Selected postings from east-timor (reg.easttimor)

Subject: SCMP: Justice for East Timor victims? Not in Indonesia





Justice for East Timor victims? Not in Indonesia

Acar bomb exploded at the Marriott Hotel in Jakarta on August 5, killing 12 people. That same day, across town, a man responsible for many more deaths received a slap on the wrist as Indonesia's ad hoc human rights court ended its judicial charade. Major-General Adam Damiri received three years in jail for his involvement in the 1999 devastation in East Timor. He remains free pending his appeal, and is unlikely to spend a day in a cell.

The Jakarta court, which acquitted 12 of the 18 East Timor suspects brought to trial, is clearly a sham, despite its verdict on Damiri. The trials have been flawed, unfair and unprofessional. The situation is worsened by the powerlessness of the Special Panel Court established by the UN in East Timor, to bring the "big fish" in Jakarta to trial.

Now there is no alternative, if justice is to be upheld, to establishing an international tribunal into the atrocities that took place in East Timor. This would serve the interests of both East Timor and Indonesia.

The enforcement of justice would help East Timorese victims build a future for their new state and uphold their dignity as a nation. As for Indonesia, holding criminals accountable would deter others, helping to prevent similar atrocities in Aceh, West Papua and elsewhere in the archipelago. It could also spark reform in the Indonesian judiciary and help propel the country towards real democracy.

Since the UN-sponsored referendum on independence in August 1999, East Timorese leaders have worked hard to strengthen ties with Indonesia at the cost of justice. Two years ago, Timorese President Xanana Gusmao gave a warm hug to the notorious Army Special Forces Lieutenant-General Prabowo Subianto, son-in-law of former president Suharto. Human rights advocates were deeply disappointed by Mr Xanana's warmth towards the general, who has been accused of serious human rights violations in both Indonesia and East Timor.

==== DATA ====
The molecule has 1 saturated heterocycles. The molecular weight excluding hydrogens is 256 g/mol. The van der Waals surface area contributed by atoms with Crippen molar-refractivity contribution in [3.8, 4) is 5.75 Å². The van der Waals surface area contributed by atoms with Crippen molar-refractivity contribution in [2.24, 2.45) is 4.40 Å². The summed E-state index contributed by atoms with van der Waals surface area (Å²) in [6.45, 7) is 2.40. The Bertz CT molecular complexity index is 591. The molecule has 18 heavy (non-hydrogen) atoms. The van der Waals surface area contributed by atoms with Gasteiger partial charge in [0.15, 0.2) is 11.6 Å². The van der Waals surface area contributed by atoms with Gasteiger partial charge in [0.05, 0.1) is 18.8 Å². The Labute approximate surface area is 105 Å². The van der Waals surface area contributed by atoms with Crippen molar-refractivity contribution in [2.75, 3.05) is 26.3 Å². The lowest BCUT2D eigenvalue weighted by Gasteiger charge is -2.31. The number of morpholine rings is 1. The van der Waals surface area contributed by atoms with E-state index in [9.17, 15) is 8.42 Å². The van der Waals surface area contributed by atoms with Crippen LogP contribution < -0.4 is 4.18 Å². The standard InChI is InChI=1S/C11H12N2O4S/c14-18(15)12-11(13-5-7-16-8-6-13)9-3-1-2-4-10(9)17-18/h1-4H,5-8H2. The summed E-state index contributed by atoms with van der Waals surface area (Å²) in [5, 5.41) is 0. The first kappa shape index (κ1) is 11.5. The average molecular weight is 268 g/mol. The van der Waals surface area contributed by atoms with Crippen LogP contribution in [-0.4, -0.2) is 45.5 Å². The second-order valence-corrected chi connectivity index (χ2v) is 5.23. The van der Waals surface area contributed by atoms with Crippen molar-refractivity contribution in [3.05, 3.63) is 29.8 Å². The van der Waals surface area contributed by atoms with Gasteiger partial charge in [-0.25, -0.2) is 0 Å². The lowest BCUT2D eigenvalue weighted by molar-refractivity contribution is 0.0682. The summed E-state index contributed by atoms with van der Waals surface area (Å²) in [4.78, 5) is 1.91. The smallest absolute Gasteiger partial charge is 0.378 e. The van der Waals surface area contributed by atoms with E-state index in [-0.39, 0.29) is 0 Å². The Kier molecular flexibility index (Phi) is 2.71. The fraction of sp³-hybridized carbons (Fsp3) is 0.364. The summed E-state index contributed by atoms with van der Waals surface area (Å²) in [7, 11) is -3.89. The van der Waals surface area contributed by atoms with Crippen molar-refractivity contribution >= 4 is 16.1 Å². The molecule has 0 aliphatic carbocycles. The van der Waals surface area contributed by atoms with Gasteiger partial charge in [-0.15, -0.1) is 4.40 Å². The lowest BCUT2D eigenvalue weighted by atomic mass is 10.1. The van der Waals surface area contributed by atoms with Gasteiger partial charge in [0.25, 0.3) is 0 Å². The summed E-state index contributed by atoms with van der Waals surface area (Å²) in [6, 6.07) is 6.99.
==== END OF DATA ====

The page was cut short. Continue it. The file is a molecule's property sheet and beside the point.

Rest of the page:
The East Timorese government has acted pragmatically in establishing its relationship with the Indonesian government, for several reasons. The tiny country still faces the possibility of retaliation by Jakarta, as well as subversive activities by rogue military elements and militias. Also, East Timor has strong economic ties to Indonesia.

East Timor's president and foreign minister have consistently advocated this pragmatic position, especially when it comes to prosecuting Indonesian officials over human rights violations in East Timor.

Prime Minister Mari Alkatiri's stance was different in the beginning, when he described the human rights court in Jakarta as seriously flawed and called for an international tribunal. Unfortunately, on his recent visit to Jakarta, the prime minister softened his position by declaring that his government would not push for an international tribunal. To avoid offending Indonesia, Timorese leaders now say the international community bears the chief responsibility to advocate and establish an international tribunal.

Examples of gross human rights violations that fall under the categories of crimes against humanity and war crimes, during Indonesia's occupation, are legion. Indeed, the UN Independent Commission of Inquiry specifically called for an international tribunal to try those who committed such crimes in East Timor during the post-referendum massacre. However, despite the fact that nine East Timorese UN employees were murdered after the 1999 ballot, the UN put the recommendation on hold while it gave the Indonesian government a chance to try the alleged perpetrators through its own judicial system.

Last week, the security council called for an end to impunity for those who attack UN and humanitarian missions. Responding to the bombing of UN headquarters in Baghdad, the council expressed its "determination to take appropriate steps in order to ensure the safety and security" of its personnel. If the security council is serious, it should begin by establishing an international court to prosecute the many crimes against humanity committed in East Timor.

Aderito Soares is a human rights lawyer from East Timor

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